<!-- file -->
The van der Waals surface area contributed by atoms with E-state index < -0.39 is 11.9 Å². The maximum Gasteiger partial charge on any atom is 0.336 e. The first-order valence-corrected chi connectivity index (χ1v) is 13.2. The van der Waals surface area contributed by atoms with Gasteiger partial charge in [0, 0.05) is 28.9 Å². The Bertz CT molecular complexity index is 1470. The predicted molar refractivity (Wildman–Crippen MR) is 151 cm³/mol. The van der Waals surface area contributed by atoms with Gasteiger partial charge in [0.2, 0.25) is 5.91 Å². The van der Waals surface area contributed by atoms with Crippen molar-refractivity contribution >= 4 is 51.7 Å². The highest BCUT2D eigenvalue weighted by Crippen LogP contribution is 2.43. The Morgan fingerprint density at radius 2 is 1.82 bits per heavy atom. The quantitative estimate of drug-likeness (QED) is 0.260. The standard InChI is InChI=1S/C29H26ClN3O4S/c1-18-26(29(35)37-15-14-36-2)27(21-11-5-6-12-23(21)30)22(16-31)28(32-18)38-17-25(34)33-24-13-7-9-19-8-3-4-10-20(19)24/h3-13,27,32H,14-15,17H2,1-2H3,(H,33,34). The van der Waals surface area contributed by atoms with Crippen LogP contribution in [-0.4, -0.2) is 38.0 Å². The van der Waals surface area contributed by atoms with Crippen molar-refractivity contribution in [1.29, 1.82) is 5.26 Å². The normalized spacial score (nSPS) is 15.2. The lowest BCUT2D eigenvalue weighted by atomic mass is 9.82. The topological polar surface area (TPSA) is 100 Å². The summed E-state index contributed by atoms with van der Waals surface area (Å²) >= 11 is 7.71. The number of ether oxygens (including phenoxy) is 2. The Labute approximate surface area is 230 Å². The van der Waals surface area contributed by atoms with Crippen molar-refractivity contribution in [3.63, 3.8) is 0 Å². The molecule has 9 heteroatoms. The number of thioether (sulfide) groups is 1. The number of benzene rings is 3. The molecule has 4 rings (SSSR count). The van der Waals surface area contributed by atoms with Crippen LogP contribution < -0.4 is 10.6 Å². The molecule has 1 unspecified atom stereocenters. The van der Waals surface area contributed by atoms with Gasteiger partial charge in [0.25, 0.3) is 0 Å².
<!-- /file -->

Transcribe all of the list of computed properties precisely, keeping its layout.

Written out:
The van der Waals surface area contributed by atoms with E-state index < -0.39 is 11.9 Å². The maximum Gasteiger partial charge on any atom is 0.336 e. The first-order valence-corrected chi connectivity index (χ1v) is 13.2. The van der Waals surface area contributed by atoms with Gasteiger partial charge in [0, 0.05) is 28.9 Å². The Bertz CT molecular complexity index is 1470. The predicted molar refractivity (Wildman–Crippen MR) is 151 cm³/mol. The van der Waals surface area contributed by atoms with Gasteiger partial charge in [0.2, 0.25) is 5.91 Å². The van der Waals surface area contributed by atoms with Crippen molar-refractivity contribution >= 4 is 51.7 Å². The highest BCUT2D eigenvalue weighted by Crippen LogP contribution is 2.43. The Morgan fingerprint density at radius 2 is 1.82 bits per heavy atom. The quantitative estimate of drug-likeness (QED) is 0.260. The standard InChI is InChI=1S/C29H26ClN3O4S/c1-18-26(29(35)37-15-14-36-2)27(21-11-5-6-12-23(21)30)22(16-31)28(32-18)38-17-25(34)33-24-13-7-9-19-8-3-4-10-20(19)24/h3-13,27,32H,14-15,17H2,1-2H3,(H,33,34). The van der Waals surface area contributed by atoms with Crippen LogP contribution in [-0.4, -0.2) is 38.0 Å². The van der Waals surface area contributed by atoms with Crippen molar-refractivity contribution in [1.29, 1.82) is 5.26 Å². The normalized spacial score (nSPS) is 15.2. The lowest BCUT2D eigenvalue weighted by atomic mass is 9.82. The topological polar surface area (TPSA) is 100 Å². The summed E-state index contributed by atoms with van der Waals surface area (Å²) >= 11 is 7.71. The number of ether oxygens (including phenoxy) is 2. The Labute approximate surface area is 230 Å². The van der Waals surface area contributed by atoms with Crippen molar-refractivity contribution in [3.63, 3.8) is 0 Å². The molecule has 9 heteroatoms. The number of thioether (sulfide) groups is 1. The number of benzene rings is 3. The molecule has 4 rings (SSSR count). The van der Waals surface area contributed by atoms with Crippen LogP contribution < -0.4 is 10.6 Å². The molecule has 1 unspecified atom stereocenters. The van der Waals surface area contributed by atoms with Gasteiger partial charge in [0.25, 0.3) is 0 Å².